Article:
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El hombre razonable

El hombre razonable

Joaquina Pires-O’Brien

‘El hombre razonable’ es el título de uno de los 23 ensayos de mi libro publicado en noviembre de 2016 por Amazon. He escogido este tema por dos razones. El primero fue la curiosidad que tuve cuando encontré el tema por primera vez, cuando trabajaba como intérprete en un proceso de accidente de trabajo. El segundo fue la realización inmediata de lo importante que es el hombre razonable para el buen funcionamiento del Estado, y por tanto de la sociedad. Es obvio que la sociedad no puede prescindir de los individuos excelentes y de los genios, pero ella necesita también del hombre razonable, que, por conocerse a sí mismo, sabe reconocer la excelencia y la genialidad. En contraposición al hombre razonable, hay el hombre mediocre, que no se conoce a sí mismo y abraza la mediocridad simplemente por ser su zona de confort.

La idea del hombre razonable puede ser trazada desde la antigüedad. El corresponsal de la razonabilidad en la antigua Grecia era la phronēsis (φρόνησις), o sabiduría práctica; El hombre razonable de la antigua Grecia era el hombre de phronēsis. En su libro Menón, Platón muestra un diálogo de Sócrates en el que éste afirma que la phronēsis es el atributo más importante para aprender, aunque no puede ser enseñado y tiene que ser adquirido a través del autodesarrollo. Para Sócrates, el hombre poseedor de la phronēsis era aquel capaz de discernir cómo y por qué actuar virtuosamente y, además, alentar esa virtud práctica en otras personas.

Al final de la Edad Media, el filósofo Baruch Espinosa (1632-77) escribió que no hay nada más útil en el mundo que un hombre razonable. Espinosa definió al hombre razonable como el que cultiva el autoconocimiento. Para él, tal objetivo no hace al individuo más especial o menos humano, y sí, perfectamente humano. Cuanto más razonables los hombres, más útiles se convierten en la sociedad. Por la misma tabla, la sociedad es tanto más virtuosa cuanto mayor es su riqueza en ciudadanos razonables.

La descripción que Espinosa dio del hombre razonable está más para el superhombre excelente imaginado por Friedrich Nietzsche que para el hombre medio del Derecho. En el derecho inglés, por ejemplo, es un individuo de un nivel educativo razonable, pero común; Tal nivel educativo presumido no es el superior y sino el medio, aún así, suficiente para permitir una determinada capacidad de razonar acerca de las cuestiones prácticas del día a día.

La clase media es, para los filósofos políticos, el eslabón de la democracia. Cuando, en 1903 los legisladores de Inglaterra y del País de Gales incorporaron el concepto del hombre razonable en el derecho, la imagen de éste era la de un proverbial pasajero dentro del autobús de Clapham, entonces un tranquilo suburbio de Londres y lugar de residencia de ingleses de la clase media. Sucede que Clapham cambió completamente con la expansión de Londres después de la Primera Guerra Mundial. Esta expansión fue mayor en el curso del Támesis, pues amalgamó una gran cantidad de pueblos que hasta entonces poseían una existencia independiente. Los vecinos de Clapham también fueron cambiando, incluyendo el proverbial pasajero del autobús. Si elegimos al azar un autobús que hace el trayecto de Clapham a Camdem, otro ex suburbio amalgamado al Gran Londres, es muy probable que la mayor parte de los pasajeros estar formada por extranjeros que trabajan en el sector de servicios. Puede ser que muchos de esos individuos sean razonables, aunque no parezcan en nada con el hombre inglés en el autobús de Clapham, en 1903.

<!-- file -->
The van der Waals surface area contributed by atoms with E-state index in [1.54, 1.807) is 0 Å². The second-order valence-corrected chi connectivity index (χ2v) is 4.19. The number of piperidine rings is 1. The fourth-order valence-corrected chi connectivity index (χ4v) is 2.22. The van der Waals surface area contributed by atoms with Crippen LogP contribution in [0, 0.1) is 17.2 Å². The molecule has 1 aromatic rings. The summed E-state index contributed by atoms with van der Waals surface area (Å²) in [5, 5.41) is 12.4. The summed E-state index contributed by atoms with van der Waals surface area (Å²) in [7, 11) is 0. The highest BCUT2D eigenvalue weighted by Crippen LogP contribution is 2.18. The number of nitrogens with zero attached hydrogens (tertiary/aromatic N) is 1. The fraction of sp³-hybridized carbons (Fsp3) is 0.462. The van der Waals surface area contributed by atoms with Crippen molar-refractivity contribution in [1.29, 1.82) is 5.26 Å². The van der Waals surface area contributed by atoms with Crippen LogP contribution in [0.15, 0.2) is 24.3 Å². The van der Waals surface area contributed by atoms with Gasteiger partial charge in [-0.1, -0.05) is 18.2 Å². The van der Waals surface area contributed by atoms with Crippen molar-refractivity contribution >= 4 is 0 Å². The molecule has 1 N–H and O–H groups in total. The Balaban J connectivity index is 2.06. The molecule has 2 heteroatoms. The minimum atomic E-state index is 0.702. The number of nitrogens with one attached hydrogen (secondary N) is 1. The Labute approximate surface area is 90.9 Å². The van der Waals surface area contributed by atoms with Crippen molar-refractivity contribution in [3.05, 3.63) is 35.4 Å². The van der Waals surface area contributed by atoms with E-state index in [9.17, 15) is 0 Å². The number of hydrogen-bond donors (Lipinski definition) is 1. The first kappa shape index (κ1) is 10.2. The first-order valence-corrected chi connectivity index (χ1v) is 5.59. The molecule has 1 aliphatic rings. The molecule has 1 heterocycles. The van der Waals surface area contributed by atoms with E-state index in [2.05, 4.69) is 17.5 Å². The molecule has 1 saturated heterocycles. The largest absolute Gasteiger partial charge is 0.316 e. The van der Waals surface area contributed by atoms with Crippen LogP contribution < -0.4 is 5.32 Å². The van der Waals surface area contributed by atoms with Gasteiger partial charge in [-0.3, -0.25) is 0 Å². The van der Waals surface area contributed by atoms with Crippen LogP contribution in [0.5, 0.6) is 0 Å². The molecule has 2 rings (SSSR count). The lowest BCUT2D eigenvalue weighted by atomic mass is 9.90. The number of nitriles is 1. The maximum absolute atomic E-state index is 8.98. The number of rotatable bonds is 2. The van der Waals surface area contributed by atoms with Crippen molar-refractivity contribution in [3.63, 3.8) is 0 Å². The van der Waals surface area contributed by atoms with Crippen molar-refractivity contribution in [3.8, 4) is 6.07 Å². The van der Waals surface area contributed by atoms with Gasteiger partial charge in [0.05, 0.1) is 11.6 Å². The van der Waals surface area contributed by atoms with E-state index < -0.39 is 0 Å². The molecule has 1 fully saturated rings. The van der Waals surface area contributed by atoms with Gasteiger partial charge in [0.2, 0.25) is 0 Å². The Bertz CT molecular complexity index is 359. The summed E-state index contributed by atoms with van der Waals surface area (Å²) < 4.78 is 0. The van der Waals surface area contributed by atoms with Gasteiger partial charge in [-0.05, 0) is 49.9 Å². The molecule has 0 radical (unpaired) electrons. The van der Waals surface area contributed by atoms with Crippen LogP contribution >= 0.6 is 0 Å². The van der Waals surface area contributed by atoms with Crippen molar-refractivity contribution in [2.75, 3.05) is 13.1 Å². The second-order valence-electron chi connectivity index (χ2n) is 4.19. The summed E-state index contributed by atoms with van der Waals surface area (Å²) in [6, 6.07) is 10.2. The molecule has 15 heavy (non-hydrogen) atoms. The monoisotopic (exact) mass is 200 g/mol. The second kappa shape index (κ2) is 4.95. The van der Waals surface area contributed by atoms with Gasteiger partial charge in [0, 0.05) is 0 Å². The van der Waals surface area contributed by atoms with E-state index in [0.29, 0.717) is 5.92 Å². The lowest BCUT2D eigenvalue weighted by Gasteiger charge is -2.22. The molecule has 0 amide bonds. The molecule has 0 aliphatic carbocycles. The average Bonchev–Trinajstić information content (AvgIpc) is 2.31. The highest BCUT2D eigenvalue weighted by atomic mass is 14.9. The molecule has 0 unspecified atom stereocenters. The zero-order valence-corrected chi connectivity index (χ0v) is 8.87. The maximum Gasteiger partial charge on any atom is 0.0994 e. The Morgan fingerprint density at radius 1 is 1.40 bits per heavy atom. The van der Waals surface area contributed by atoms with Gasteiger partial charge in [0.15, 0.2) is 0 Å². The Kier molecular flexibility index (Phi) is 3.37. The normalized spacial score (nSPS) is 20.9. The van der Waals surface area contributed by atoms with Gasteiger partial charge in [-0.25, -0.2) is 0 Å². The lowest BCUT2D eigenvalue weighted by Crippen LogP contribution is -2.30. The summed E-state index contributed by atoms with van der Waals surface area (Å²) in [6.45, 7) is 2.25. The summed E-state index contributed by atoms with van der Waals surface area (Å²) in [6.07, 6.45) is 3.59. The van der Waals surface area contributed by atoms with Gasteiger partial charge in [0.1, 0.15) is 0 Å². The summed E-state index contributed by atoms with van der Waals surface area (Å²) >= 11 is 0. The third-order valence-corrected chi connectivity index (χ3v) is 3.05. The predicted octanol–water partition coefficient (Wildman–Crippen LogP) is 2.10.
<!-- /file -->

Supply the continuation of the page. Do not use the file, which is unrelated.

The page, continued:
Así como los ingleses necesitan reflexionar más sobre su hombre razonable típico, también los brasileños, argentinos, mexicanos, etc., necesitan reflexionar sobre su hombre medio. ¿Es él mediocre o razonable? ¿Se mediocre, cómo hacer para educarlo? Si es razonable, cómo aprovechar mejor su razonabilidad?

                                                                                                                                               

Joaquina Pires-O’Brien es una brasileña que estudió en Brasil, Estados Unidos e Inglaterra, y obtuvo su PhD por la Universidad de Londres en 1991. Publicó sus primeros ensayos y reseñas en la revista Contemporary Review, entre 1999 y 2008, y A partir de 2010, en PortVitoria, revista electrónica de actualidad centrada en la cultura ibérica, que ella misma fundó y continúa editando (www.portvitoria.com). En 2016 publicó el libro El hombre razonable y otros ensayos (2016), una colección de 23 ensayos sobre los más diversos temas de la civilización occidental, en portugués y en español, y disponible en todos los portales de Amazon. US $ 9.99; Kindle ed. $2.99.

Check out PortVitoria, a biannual digital magazine of current affairs, culture and politics centered on the Iberian culture and its diaspora.

PortVitoria offers informed opinion on topics of interest to the Luso-Hispanic world in Portuguese, Spanish & English.

Help PortVitoria to continue by putting a link to it in your Facebook or blog.